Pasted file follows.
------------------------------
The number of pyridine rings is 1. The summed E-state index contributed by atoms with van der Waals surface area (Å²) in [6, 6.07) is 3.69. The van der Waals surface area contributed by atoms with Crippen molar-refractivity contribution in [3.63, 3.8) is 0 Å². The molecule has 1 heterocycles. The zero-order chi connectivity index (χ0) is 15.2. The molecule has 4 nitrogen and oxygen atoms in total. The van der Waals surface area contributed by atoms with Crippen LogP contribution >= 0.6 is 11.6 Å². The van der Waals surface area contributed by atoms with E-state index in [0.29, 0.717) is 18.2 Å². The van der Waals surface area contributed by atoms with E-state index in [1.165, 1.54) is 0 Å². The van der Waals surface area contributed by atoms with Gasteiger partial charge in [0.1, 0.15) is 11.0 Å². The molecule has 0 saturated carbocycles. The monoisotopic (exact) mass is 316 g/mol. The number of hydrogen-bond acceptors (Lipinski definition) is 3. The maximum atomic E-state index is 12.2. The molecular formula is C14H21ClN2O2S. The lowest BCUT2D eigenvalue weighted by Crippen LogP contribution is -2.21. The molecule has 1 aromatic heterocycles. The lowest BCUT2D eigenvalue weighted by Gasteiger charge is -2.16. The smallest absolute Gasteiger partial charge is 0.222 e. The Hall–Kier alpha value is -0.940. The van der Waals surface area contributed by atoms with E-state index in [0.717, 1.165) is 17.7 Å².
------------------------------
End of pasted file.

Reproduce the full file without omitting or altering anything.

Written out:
The number of pyridine rings is 1. The summed E-state index contributed by atoms with van der Waals surface area (Å²) in [6, 6.07) is 3.69. The van der Waals surface area contributed by atoms with Crippen molar-refractivity contribution in [3.63, 3.8) is 0 Å². The molecule has 1 heterocycles. The zero-order chi connectivity index (χ0) is 15.2. The molecule has 4 nitrogen and oxygen atoms in total. The van der Waals surface area contributed by atoms with Crippen LogP contribution >= 0.6 is 11.6 Å². The van der Waals surface area contributed by atoms with E-state index in [0.29, 0.717) is 18.2 Å². The van der Waals surface area contributed by atoms with E-state index in [1.165, 1.54) is 0 Å². The van der Waals surface area contributed by atoms with Gasteiger partial charge in [0.1, 0.15) is 11.0 Å². The molecule has 0 saturated carbocycles. The monoisotopic (exact) mass is 316 g/mol. The number of hydrogen-bond acceptors (Lipinski definition) is 3. The maximum atomic E-state index is 12.2. The molecular formula is C14H21ClN2O2S. The lowest BCUT2D eigenvalue weighted by Crippen LogP contribution is -2.21. The molecule has 1 aromatic heterocycles. The lowest BCUT2D eigenvalue weighted by Gasteiger charge is -2.16. The smallest absolute Gasteiger partial charge is 0.222 e. The Hall–Kier alpha value is -0.940. The van der Waals surface area contributed by atoms with E-state index in [0.717, 1.165) is 17.7 Å².